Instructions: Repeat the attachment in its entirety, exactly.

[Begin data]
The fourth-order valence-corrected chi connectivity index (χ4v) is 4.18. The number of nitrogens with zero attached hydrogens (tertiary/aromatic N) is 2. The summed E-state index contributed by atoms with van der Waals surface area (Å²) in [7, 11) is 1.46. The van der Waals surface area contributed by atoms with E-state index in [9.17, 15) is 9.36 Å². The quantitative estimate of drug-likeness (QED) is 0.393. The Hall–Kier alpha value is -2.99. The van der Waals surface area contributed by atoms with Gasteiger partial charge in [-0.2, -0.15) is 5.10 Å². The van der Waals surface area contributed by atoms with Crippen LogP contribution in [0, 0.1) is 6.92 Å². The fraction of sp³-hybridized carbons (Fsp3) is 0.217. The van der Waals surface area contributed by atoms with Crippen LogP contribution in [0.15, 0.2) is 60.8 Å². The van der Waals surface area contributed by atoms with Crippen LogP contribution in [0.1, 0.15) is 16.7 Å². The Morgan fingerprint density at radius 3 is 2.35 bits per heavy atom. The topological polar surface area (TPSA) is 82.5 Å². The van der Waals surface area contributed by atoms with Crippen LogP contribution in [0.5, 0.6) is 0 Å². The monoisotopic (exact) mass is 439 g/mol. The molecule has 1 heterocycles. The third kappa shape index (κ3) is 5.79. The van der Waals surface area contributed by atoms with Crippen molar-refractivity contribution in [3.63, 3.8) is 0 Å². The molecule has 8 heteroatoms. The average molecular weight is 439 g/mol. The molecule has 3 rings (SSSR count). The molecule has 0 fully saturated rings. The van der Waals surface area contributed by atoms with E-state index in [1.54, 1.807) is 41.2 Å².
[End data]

The fourth-order valence-corrected chi connectivity index (χ4v) is 4.18. The number of nitrogens with zero attached hydrogens (tertiary/aromatic N) is 2. The summed E-state index contributed by atoms with van der Waals surface area (Å²) in [7, 11) is 1.46. The van der Waals surface area contributed by atoms with E-state index in [9.17, 15) is 9.36 Å². The quantitative estimate of drug-likeness (QED) is 0.393. The Hall–Kier alpha value is -2.99. The van der Waals surface area contributed by atoms with Gasteiger partial charge in [-0.2, -0.15) is 5.10 Å². The van der Waals surface area contributed by atoms with Crippen LogP contribution in [0, 0.1) is 6.92 Å². The fraction of sp³-hybridized carbons (Fsp3) is 0.217. The van der Waals surface area contributed by atoms with Crippen LogP contribution in [0.15, 0.2) is 60.8 Å². The van der Waals surface area contributed by atoms with Crippen LogP contribution in [0.1, 0.15) is 16.7 Å². The Morgan fingerprint density at radius 3 is 2.35 bits per heavy atom. The topological polar surface area (TPSA) is 82.5 Å². The van der Waals surface area contributed by atoms with Crippen LogP contribution in [0.5, 0.6) is 0 Å². The monoisotopic (exact) mass is 439 g/mol. The molecule has 1 heterocycles. The third kappa shape index (κ3) is 5.79. The van der Waals surface area contributed by atoms with Crippen molar-refractivity contribution in [3.63, 3.8) is 0 Å². The molecule has 8 heteroatoms. The average molecular weight is 439 g/mol. The molecule has 3 rings (SSSR count). The molecule has 0 fully saturated rings. The van der Waals surface area contributed by atoms with E-state index in [1.54, 1.807) is 41.2 Å².